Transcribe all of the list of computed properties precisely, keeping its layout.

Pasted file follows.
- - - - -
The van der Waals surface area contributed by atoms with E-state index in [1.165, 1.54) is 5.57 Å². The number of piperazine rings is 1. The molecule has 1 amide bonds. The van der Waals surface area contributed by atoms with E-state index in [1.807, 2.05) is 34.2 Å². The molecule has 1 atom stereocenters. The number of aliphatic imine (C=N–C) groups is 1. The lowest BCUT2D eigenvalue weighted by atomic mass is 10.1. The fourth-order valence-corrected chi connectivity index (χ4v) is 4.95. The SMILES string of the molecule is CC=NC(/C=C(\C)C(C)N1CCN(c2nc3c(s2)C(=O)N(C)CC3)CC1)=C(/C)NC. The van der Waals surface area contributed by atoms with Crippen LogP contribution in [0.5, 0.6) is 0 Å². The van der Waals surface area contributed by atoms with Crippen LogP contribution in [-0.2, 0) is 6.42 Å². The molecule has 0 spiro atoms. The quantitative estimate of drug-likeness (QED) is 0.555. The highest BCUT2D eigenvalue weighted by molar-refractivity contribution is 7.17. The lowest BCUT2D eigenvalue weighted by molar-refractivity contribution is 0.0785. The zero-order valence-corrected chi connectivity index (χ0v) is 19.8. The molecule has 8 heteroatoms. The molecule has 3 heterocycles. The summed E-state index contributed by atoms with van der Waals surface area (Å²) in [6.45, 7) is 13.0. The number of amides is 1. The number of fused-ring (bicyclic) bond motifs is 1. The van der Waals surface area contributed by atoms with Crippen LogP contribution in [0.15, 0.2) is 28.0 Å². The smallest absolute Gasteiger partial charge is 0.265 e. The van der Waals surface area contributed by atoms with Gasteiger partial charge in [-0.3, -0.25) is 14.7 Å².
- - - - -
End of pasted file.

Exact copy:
The van der Waals surface area contributed by atoms with E-state index in [1.165, 1.54) is 5.57 Å². The number of piperazine rings is 1. The molecule has 1 amide bonds. The van der Waals surface area contributed by atoms with E-state index in [1.807, 2.05) is 34.2 Å². The molecule has 1 atom stereocenters. The number of aliphatic imine (C=N–C) groups is 1. The lowest BCUT2D eigenvalue weighted by atomic mass is 10.1. The fourth-order valence-corrected chi connectivity index (χ4v) is 4.95. The SMILES string of the molecule is CC=NC(/C=C(\C)C(C)N1CCN(c2nc3c(s2)C(=O)N(C)CC3)CC1)=C(/C)NC. The van der Waals surface area contributed by atoms with Crippen LogP contribution in [0.5, 0.6) is 0 Å². The van der Waals surface area contributed by atoms with Crippen LogP contribution in [-0.2, 0) is 6.42 Å². The molecule has 0 spiro atoms. The quantitative estimate of drug-likeness (QED) is 0.555. The highest BCUT2D eigenvalue weighted by molar-refractivity contribution is 7.17. The lowest BCUT2D eigenvalue weighted by molar-refractivity contribution is 0.0785. The zero-order valence-corrected chi connectivity index (χ0v) is 19.8. The molecule has 8 heteroatoms. The molecule has 3 heterocycles. The summed E-state index contributed by atoms with van der Waals surface area (Å²) in [6.45, 7) is 13.0. The number of amides is 1. The number of fused-ring (bicyclic) bond motifs is 1. The van der Waals surface area contributed by atoms with Crippen LogP contribution in [0.15, 0.2) is 28.0 Å². The smallest absolute Gasteiger partial charge is 0.265 e. The van der Waals surface area contributed by atoms with Gasteiger partial charge in [-0.3, -0.25) is 14.7 Å².